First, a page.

What's in Your Bucket?

by Wendi L. Capehart

When I was a young mother of two children in diapers an older lady at church shared the bucket parable with me. The basic idea is that as you go through life, you are carrying a full bucket. And sometimes in your day to day life, you get bumped or jostled and this causes you to spill out some of the contents of your bucket, sometimes small spills, sometimes large. Sometimes you'll just get a little splatter on yourself -- drops so small and so quickly dried that nobody notices. Sometimes you splatter the contents of your bucket all over yourself and anybody else nearby.

What is it that spills out of your bucket?

It's what you are carrying in your bucket in the first place. Doesn't that seem obvious? But we don't think that way. We tend to blame the circumstances or people that 'jostled' us and made our buckets unsteady, unstable- but nobody else fills my bucket for me- I alone am responsible for the contents. Nobody else fills your bucket, either -- you are the only person who decides the content of your bucket. Circumstances or people may trip you up a bit and make you drop the bucket (although even there, I think if we have a strong enough grip on the Father's Hand as we walk through life, it won't be that easy to trip us up) - but you can't spill something that isn't in your bucket in the first place. If you filled your bucket with water, you won't find vinegar sloshing out when you stumble over a rough path.

In the same way, we go through life getting our buckets jostled about by other people and we say, "He makes me so mad," and "I would be a patient mother if you children would just...." and "I never would have been so rude if she hadn't...."

But other people don't fill our buckets. They just bump us around and jostle us, as we do them. We can only spill out what we already have inside our buckets. If all you have in your bucket is the milk of human kindness, vitriol is not what you should see splashing out when you're crossing over a bumpy place.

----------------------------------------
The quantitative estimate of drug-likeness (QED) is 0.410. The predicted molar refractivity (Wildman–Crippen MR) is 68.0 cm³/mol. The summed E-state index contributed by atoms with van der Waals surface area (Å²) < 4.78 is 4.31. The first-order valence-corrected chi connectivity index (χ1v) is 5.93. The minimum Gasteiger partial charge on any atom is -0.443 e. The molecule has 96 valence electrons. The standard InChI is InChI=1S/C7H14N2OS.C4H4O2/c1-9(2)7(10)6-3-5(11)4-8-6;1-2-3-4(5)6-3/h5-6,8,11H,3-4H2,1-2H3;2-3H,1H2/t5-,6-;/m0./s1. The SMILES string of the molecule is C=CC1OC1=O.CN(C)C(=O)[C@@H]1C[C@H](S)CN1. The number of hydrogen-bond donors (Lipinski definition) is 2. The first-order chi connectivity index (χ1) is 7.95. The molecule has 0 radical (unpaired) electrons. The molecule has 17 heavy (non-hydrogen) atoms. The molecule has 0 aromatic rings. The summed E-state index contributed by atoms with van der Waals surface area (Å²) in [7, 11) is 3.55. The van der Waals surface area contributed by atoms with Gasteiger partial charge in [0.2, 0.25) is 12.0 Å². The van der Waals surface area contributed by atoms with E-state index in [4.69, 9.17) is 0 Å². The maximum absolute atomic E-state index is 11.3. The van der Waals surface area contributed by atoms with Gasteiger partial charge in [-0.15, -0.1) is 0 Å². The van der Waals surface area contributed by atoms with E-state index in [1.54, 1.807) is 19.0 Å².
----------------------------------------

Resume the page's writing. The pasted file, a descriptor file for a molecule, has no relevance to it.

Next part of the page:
If we fill our buckets with the milk of human kindness, we won't find that the vinegar of spite or the hot sauce of rage is what sloshes out of that bucket when we go over the rough spots of life. If we fill our buckets from the source or Living Water, we shouldn't be finding that they splash speech that tears down instead of building up on others when we stumble through a rough patch.

It's easy to only show the best bucket contents to people we like and to people who pretty much give us our own way. They don't bump us about and we don't spill our buckets on them. We think that smooth sailing is somehow due to some virtue in our own character, when, in fact, we just aren't being challenged.

Contrariwise,it's easy to perceive the people we don't like through a lens designed to show them in their worst light, and then blame them for the nastiness that spills out of our buckets when we are around them. But those who rub us the wrong way are the very people who can do the most to teach us how to turn the sour lemon juice into sweet, refreshing lemonade. If we look at it the right way, they show us just where the weak spots in our buckets need patching up. Being irritated by somebody may just be the best opportunity to practice careful and judicious bucket mending and carrying, and to examine what it is we've put in our buckets in the first place- because, again, nobody can 'make' you spill something out of your bucket that wasn't there in the first place.

  • Your mouth speaks out of the overflow of the heart (Luke 6:45).
  • The things that come out of the mouth come out of the heart (Matthew 15:18).

What did you spill the last time your bucket got bumped around? Is that really what you want to keep carrying in your bucket?

  • Guard it at its source (Proverbs 4:23).

There are an awful lot of holes in my bucket and I am not fully satisfied with what splashes out of it on every occasion. How about you?